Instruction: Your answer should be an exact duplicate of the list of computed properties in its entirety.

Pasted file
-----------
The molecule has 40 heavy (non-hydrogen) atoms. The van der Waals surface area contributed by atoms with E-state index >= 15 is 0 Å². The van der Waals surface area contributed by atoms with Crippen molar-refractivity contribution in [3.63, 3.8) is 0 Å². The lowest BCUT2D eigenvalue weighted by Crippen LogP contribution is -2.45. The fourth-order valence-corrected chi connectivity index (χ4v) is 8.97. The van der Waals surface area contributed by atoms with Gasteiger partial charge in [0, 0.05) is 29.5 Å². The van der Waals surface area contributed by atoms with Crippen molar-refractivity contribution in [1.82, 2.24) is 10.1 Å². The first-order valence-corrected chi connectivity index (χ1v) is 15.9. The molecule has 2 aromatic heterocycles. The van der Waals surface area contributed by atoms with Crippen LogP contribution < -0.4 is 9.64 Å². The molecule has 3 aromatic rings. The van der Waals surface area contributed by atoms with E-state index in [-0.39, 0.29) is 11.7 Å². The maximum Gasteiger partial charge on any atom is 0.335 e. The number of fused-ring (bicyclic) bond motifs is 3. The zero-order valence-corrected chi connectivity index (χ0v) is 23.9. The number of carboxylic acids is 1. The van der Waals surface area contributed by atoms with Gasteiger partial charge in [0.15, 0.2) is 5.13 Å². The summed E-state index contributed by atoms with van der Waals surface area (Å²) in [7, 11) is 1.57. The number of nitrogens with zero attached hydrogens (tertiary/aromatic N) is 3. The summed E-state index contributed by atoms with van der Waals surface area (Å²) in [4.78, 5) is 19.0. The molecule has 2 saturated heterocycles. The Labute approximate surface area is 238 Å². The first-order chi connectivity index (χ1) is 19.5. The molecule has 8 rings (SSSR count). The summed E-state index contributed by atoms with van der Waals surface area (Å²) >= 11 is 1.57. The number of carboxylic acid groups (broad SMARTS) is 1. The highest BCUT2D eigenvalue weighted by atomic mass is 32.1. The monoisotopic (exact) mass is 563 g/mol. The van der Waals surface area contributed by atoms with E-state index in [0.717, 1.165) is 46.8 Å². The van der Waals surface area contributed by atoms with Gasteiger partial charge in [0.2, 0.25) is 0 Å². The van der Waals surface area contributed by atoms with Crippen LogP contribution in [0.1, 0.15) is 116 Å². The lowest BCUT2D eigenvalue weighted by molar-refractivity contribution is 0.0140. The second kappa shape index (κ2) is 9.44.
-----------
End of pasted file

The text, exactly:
The molecule has 40 heavy (non-hydrogen) atoms. The van der Waals surface area contributed by atoms with E-state index >= 15 is 0 Å². The van der Waals surface area contributed by atoms with Crippen molar-refractivity contribution in [3.63, 3.8) is 0 Å². The lowest BCUT2D eigenvalue weighted by Crippen LogP contribution is -2.45. The fourth-order valence-corrected chi connectivity index (χ4v) is 8.97. The van der Waals surface area contributed by atoms with Gasteiger partial charge in [0, 0.05) is 29.5 Å². The van der Waals surface area contributed by atoms with Crippen molar-refractivity contribution in [1.82, 2.24) is 10.1 Å². The first-order valence-corrected chi connectivity index (χ1v) is 15.9. The molecule has 2 aromatic heterocycles. The van der Waals surface area contributed by atoms with Crippen LogP contribution < -0.4 is 9.64 Å². The molecule has 3 aromatic rings. The van der Waals surface area contributed by atoms with E-state index in [-0.39, 0.29) is 11.7 Å². The maximum Gasteiger partial charge on any atom is 0.335 e. The number of fused-ring (bicyclic) bond motifs is 3. The zero-order valence-corrected chi connectivity index (χ0v) is 23.9. The number of carboxylic acids is 1. The van der Waals surface area contributed by atoms with Gasteiger partial charge in [0.15, 0.2) is 5.13 Å². The summed E-state index contributed by atoms with van der Waals surface area (Å²) in [7, 11) is 1.57. The number of nitrogens with zero attached hydrogens (tertiary/aromatic N) is 3. The summed E-state index contributed by atoms with van der Waals surface area (Å²) in [4.78, 5) is 19.0. The molecule has 2 saturated heterocycles. The Labute approximate surface area is 238 Å². The first-order chi connectivity index (χ1) is 19.5. The molecule has 8 rings (SSSR count). The summed E-state index contributed by atoms with van der Waals surface area (Å²) >= 11 is 1.57. The number of carboxylic acid groups (broad SMARTS) is 1. The highest BCUT2D eigenvalue weighted by atomic mass is 32.1. The monoisotopic (exact) mass is 563 g/mol. The van der Waals surface area contributed by atoms with E-state index in [0.717, 1.165) is 46.8 Å². The van der Waals surface area contributed by atoms with Gasteiger partial charge in [0.2, 0.25) is 0 Å². The van der Waals surface area contributed by atoms with Crippen LogP contribution in [0.1, 0.15) is 116 Å². The lowest BCUT2D eigenvalue weighted by molar-refractivity contribution is 0.0140. The second kappa shape index (κ2) is 9.44.